Desktop publishing is no longer my type. Why? Let's face it, with the notable exception of the newspaper you're now reading, print is passe. Sure, the right software and a laser printer can turn your PC into a spiffy printing press -- but people nowadays don't want to read; they want to watch.
Savvy computer companies have picked up on this cultural phenomenon. Guess what the next buzzphrase in computerdom is going to be.
That's right -- "desktop video."
The Commodore Amiga (and to a much lesser extent, Apple's Macintosh) is now being used to create computer-generated text and special effects for video. While the quality is a bit crude, it's got to make you wonder if PCs will soon do for video production what they're now doing to print.
So why use your computer to be a desktop Luce, Northcliffe or (gulp) Rupert Murdoch to print papers when you can be a desktop Hitchcock, Spielberg or Sturges and produce movies -- or a Bob Giraldi and do music videos?
Indeed, computer technology will transform people from desktop authors to desktop auteurs . . . how's that for nouvelle?
Electronic Arts, the San Mateo, Calif.-based software company, has just released its "Deluxe Video" program at $99 for the Amiga and claims to have sold 10,000 copies in the first week, according to Marketing Vice President Bing Gordon.
It's not a bad little entrant into the desktop video world, and it certainly takes advantage of the Amiga's powerful color graphics capabilities. (Alas, poor Commodore has sold fewer than 100,000 Amigas.)
Deluxe Video lets you create little animation scenes, move animated objects across backgrounds, rotate objects in 3-D and (nifty, this) create musical scores to go along with the animation by using the Amiga's music synthesis chip.
Don't get me wrong -- we're not talking George Lucas/Steven Spielberg quality special effects here. This is barely up to cheap Saturday morning cartoon quality. Nevertheless, it moves and it looks okay.
As Gordon puts it, "the laser writer is to print quality as the Amiga and Deluxe Video is to broadcast quality." Less enthusiastic observers say Deluxe Video's broadcast quality is more comparable to that of dot matrix.
Gordon expects the program to be used by home videophiles and by big company audiovisual departments preparing in-house training films and the like.
The Amiga/Deluxe Video package can do things like text generation for a fraction of the cost of the popular Chiron character generator.
However, Allan Neumann, president of New York West, a Newport Beach, Calif., modeling agency that uses in-house video extensively, says the Amiga's characters have a tendency to "bleed" onscreen, although "the animation is a useful feature."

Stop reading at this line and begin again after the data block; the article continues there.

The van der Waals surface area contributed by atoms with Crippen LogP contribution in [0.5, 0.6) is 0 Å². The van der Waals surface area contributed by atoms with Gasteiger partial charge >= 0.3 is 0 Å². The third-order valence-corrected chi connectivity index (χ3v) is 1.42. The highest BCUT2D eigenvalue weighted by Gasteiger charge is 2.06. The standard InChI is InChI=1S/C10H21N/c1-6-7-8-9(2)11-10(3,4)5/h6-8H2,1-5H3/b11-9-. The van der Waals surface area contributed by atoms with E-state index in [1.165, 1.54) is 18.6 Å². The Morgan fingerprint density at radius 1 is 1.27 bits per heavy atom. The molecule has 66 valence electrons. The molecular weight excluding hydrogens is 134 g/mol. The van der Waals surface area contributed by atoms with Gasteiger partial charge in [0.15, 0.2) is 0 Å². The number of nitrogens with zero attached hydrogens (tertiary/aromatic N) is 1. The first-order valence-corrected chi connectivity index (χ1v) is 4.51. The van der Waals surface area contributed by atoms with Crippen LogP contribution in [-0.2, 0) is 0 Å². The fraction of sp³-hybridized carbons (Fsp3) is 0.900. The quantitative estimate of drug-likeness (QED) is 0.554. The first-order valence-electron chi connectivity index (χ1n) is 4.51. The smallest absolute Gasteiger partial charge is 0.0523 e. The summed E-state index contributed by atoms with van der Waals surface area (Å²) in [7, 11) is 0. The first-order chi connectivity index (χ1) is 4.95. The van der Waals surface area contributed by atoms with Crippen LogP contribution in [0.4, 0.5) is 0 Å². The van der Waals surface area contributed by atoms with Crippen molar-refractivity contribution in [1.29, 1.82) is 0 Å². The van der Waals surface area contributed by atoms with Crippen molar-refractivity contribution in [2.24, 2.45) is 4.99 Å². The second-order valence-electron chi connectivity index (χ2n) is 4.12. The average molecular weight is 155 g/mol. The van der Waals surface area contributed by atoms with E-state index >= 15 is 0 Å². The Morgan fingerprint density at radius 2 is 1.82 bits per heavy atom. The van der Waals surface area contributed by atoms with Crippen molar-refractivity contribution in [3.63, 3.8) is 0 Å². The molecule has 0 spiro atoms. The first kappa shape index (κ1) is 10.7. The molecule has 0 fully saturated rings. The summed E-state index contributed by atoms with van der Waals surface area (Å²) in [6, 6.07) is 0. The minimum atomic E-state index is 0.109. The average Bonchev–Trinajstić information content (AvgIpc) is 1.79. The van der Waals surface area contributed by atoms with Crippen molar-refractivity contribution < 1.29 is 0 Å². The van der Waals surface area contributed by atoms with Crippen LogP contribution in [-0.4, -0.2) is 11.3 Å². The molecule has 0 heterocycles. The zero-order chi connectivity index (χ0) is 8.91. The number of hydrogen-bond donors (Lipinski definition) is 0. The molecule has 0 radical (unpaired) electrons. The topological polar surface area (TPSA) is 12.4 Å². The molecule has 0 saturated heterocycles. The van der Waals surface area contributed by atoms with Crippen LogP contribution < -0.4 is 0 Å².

Neumann, who has tested the Deluxe Video program, likes the software but says Commodore has yet to provide the hardware necessary to turn the Amiga into a truly effective video production tool.
The Macintosh, though it lacks color graphics, also offers intriguing animation/video opportunities, but Apple, in its less than infinite wisdom, made it a closed box: There's no way to hook it to a video monitor. Presumably, the new Mac that Apple soon will introduce will allow interfacing with the video world.
"Creating characters that move, putting a cartoon character on someone's shoulder or putting a bouncing ball on the screen for a sing-along" soon will be simple applications of desktop video technology, Neumann said.
Don't count on desktop video if you use an IBM PC or a clone, however. IBM PCs are to desktop video as Marcel Marceau is to a digitally recorded compact disc: totally irrelevant.
Speaking of compact discs, desktop video will really come into prominence when Philips and Sony bring out their compact-disc machines that play back digitally recorded video as well as sound. That will mean one can store a library of images -- speeding trains, explosions, faces, scenery -- that can be put on the screen and digitally massaged -- rotated, expanded, altered -- and edited into a video. Expect to start seeing this compact disc interactive player by this time next year.
The point is that a souped-up PC -- one that can handle real-time graphics -- is a movie maker as well as a printshop. The PC should be, and will become, a multimedia device. Soon, desktop video (desktop cinema?) will be as much of a cliche as desktop publishing.
Pass the popcorn.